Re: capget() overflows buffers.

From: Andrew G. Morgan
Date: Thu May 22 2008 - 18:53:00 EST

Hash: SHA1

Chris Wright wrote:
| * Chris Wright (chrisw@xxxxxxxxxxxx) wrote:
|> Yes, this thing is broken.
| Andrew, I think this should be considered a serious problem. The
| interface ABI is stable for old programs, and fine for anything new
| or old that's using libcap. But the API has changed subtly (taking a
| pointer to a blob, to a pointer to an array of blobs), and is easily
| broken for programs recompiled against new headers not using libcap.

[There is a warning about this issue in the kernel header file.]

The kernel is not crashing, the application is...

If you take this compiled binary, that crashes on 2.6.25, and try to run
it on 2.6.24 it will fail there too - since the magic its 'forcing' is
not valid on that kernel. So the compiled 'binary' we're discussing does
not have an existence proof that it will successfully run anywhere.

In point of fact, the kernel is binary compatible with old binaries. The
problem is that _LINUX_CAPABILITY_VERSION #define now points to _2
instead of _1 by default and Squid etc., are not paying attention to the
value of the new magic cookie but expecting the previous revision of the
ABI to work.

As such, I don't agree that there is a problem with the ABI, and I don't
agree with your assertion about things being broken. I maintain there is
a problem with the application source code.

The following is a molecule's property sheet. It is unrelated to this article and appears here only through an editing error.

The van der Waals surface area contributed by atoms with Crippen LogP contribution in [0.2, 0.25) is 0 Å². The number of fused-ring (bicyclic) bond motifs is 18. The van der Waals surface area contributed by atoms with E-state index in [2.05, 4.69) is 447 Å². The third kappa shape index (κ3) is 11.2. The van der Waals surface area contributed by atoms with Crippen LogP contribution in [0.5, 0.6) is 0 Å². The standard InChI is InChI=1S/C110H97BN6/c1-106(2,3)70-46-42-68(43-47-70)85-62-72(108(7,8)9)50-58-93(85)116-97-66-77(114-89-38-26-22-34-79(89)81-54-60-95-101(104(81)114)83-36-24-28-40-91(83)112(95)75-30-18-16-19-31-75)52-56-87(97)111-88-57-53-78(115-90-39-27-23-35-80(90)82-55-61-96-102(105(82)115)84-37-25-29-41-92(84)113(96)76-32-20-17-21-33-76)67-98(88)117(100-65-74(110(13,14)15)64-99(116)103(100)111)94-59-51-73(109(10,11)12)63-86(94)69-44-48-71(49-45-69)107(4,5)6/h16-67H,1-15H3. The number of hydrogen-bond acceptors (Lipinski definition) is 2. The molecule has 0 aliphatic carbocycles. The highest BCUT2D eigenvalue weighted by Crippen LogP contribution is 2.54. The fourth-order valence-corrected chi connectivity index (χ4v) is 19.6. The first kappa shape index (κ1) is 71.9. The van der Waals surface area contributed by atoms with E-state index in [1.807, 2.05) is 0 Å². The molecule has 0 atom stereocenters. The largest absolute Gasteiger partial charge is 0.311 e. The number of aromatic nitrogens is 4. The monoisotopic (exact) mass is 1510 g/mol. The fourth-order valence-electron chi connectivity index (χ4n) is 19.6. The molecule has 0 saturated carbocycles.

One 'solution' is to force everyone to notice at compile time by simply
removing the definition of _LINUX_CAPABILITY_VERSION and force all new
source code to be explicit about which ABI it wants to use...



| For the squid issue at least it does capget/capset, so it's likely to
| write back in capset the caps it got in capget (when it doesn't hit
| glibc heap overflow protection).
| But bind, for example, could have garbage in the upper 32bits on a 64bit
| caps system that does not HAVE_LIBCAP:
| (Note: snipped it down to make it readable, removed some ifdef
| linux_setcaps(cap_t caps) {
| struct __user_cap_header_struct caphead;
| struct __user_cap_data_struct cap; <-- just one set of u32s
| <snip>
| memset(&caphead, 0, sizeof(caphead));
| caphead.version = _LINUX_CAPABILITY_VERSION; <-- v2
| = 0;
| memset(&cap, 0, sizeof(cap));
| cap.effective = caps;
| cap.permitted = caps;
| cap.inheritable = 0; <-- fill in just that set
| <snip>
| if (syscall(SYS_capset, &caphead, &cap) < 0) {
| ^^^ kernel pulls 2 sets of
| u32s, send is just junk from
| stack
| For the squid case that Bojan described:
| (Note: snipped it down again)
| restoreCapabilities(int keep)
| {
| cap_user_header_t head = (cap_user_header_t) xcalloc(1,
| cap_user_data_t cap = (cap_user_data_t) xcalloc(1,
| head->version = _LINUX_CAPABILITY_VERSION;
| if (capget(head, cap) != 0) {
| <snip>
| head->pid = 0;
| cap->inheritable = 0;
| cap->effective = (1 << CAP_NET_BIND_SERVICE);
| <snip>
| if (!keep)
| cap->permitted &= cap->effective;
| if (capset(head, cap) != 0) {
| I don't see a nice solution, short reverting, and adding a new set of
| syscalls to support 64-bit.
| thanks,
| -chris
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